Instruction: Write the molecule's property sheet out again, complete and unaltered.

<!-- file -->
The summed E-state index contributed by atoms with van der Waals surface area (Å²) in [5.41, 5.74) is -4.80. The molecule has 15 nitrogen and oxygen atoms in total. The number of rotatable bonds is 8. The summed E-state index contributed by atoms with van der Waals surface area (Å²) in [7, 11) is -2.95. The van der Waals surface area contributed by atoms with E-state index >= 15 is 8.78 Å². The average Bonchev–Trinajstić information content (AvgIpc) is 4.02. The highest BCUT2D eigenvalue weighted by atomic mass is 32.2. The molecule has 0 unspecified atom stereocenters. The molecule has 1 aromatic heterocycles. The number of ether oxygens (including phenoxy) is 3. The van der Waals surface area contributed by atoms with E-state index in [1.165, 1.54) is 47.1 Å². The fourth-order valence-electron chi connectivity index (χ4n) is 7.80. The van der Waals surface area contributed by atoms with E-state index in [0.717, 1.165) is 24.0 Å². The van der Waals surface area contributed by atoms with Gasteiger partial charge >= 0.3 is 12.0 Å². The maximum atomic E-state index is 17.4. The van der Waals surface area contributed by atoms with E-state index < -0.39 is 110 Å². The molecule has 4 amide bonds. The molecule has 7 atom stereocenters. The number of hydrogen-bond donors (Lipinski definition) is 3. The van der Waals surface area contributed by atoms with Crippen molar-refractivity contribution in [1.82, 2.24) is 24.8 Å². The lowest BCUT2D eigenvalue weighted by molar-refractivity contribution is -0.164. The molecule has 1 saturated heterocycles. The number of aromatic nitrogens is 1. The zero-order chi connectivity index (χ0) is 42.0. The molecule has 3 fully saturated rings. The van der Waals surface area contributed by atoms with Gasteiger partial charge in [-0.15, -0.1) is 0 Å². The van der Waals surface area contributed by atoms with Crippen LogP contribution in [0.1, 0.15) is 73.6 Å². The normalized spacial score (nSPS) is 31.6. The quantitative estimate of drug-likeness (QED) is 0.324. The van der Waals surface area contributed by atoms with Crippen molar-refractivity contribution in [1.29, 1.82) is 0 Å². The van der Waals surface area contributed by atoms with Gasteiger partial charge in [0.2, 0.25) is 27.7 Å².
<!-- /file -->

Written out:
The summed E-state index contributed by atoms with van der Waals surface area (Å²) in [5.41, 5.74) is -4.80. The molecule has 15 nitrogen and oxygen atoms in total. The number of rotatable bonds is 8. The summed E-state index contributed by atoms with van der Waals surface area (Å²) in [7, 11) is -2.95. The van der Waals surface area contributed by atoms with E-state index >= 15 is 8.78 Å². The average Bonchev–Trinajstić information content (AvgIpc) is 4.02. The highest BCUT2D eigenvalue weighted by atomic mass is 32.2. The molecule has 0 unspecified atom stereocenters. The molecule has 1 aromatic heterocycles. The number of ether oxygens (including phenoxy) is 3. The van der Waals surface area contributed by atoms with E-state index in [1.165, 1.54) is 47.1 Å². The fourth-order valence-electron chi connectivity index (χ4n) is 7.80. The van der Waals surface area contributed by atoms with E-state index in [0.717, 1.165) is 24.0 Å². The van der Waals surface area contributed by atoms with Gasteiger partial charge >= 0.3 is 12.0 Å². The maximum atomic E-state index is 17.4. The van der Waals surface area contributed by atoms with E-state index < -0.39 is 110 Å². The molecule has 4 amide bonds. The molecule has 7 atom stereocenters. The number of hydrogen-bond donors (Lipinski definition) is 3. The van der Waals surface area contributed by atoms with Crippen molar-refractivity contribution in [1.82, 2.24) is 24.8 Å². The lowest BCUT2D eigenvalue weighted by molar-refractivity contribution is -0.164. The molecule has 1 saturated heterocycles. The number of aromatic nitrogens is 1. The zero-order chi connectivity index (χ0) is 42.0. The molecule has 3 fully saturated rings. The van der Waals surface area contributed by atoms with Gasteiger partial charge in [-0.15, -0.1) is 0 Å². The van der Waals surface area contributed by atoms with Crippen LogP contribution in [0.1, 0.15) is 73.6 Å². The normalized spacial score (nSPS) is 31.6. The quantitative estimate of drug-likeness (QED) is 0.324. The van der Waals surface area contributed by atoms with Crippen molar-refractivity contribution in [1.29, 1.82) is 0 Å². The van der Waals surface area contributed by atoms with Gasteiger partial charge in [0.2, 0.25) is 27.7 Å².